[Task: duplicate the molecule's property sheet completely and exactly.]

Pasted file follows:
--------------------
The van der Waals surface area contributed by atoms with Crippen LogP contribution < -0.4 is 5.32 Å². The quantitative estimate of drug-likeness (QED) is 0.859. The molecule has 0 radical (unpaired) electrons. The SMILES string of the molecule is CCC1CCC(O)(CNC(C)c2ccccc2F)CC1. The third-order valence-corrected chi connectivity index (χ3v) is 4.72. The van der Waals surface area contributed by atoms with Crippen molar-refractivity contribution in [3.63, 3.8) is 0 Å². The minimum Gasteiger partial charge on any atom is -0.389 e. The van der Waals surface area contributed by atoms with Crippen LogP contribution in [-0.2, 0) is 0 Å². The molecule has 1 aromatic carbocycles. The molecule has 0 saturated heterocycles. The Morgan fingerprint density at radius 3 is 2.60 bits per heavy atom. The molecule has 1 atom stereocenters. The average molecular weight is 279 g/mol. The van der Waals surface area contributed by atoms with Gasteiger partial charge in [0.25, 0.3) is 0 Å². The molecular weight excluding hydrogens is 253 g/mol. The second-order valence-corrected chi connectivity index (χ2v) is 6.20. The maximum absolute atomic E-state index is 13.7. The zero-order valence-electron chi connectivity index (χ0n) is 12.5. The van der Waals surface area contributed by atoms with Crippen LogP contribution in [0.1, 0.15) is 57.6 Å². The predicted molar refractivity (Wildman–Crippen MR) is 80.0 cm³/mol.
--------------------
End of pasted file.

The van der Waals surface area contributed by atoms with Crippen LogP contribution < -0.4 is 5.32 Å². The quantitative estimate of drug-likeness (QED) is 0.859. The molecule has 0 radical (unpaired) electrons. The SMILES string of the molecule is CCC1CCC(O)(CNC(C)c2ccccc2F)CC1. The third-order valence-corrected chi connectivity index (χ3v) is 4.72. The van der Waals surface area contributed by atoms with Crippen molar-refractivity contribution in [3.63, 3.8) is 0 Å². The minimum Gasteiger partial charge on any atom is -0.389 e. The van der Waals surface area contributed by atoms with Crippen LogP contribution in [-0.2, 0) is 0 Å². The molecule has 1 aromatic carbocycles. The molecule has 0 saturated heterocycles. The Morgan fingerprint density at radius 3 is 2.60 bits per heavy atom. The molecule has 1 atom stereocenters. The average molecular weight is 279 g/mol. The van der Waals surface area contributed by atoms with Gasteiger partial charge in [0.25, 0.3) is 0 Å². The molecular weight excluding hydrogens is 253 g/mol. The second-order valence-corrected chi connectivity index (χ2v) is 6.20. The maximum absolute atomic E-state index is 13.7. The zero-order valence-electron chi connectivity index (χ0n) is 12.5. The van der Waals surface area contributed by atoms with Crippen LogP contribution in [0.1, 0.15) is 57.6 Å². The predicted molar refractivity (Wildman–Crippen MR) is 80.0 cm³/mol.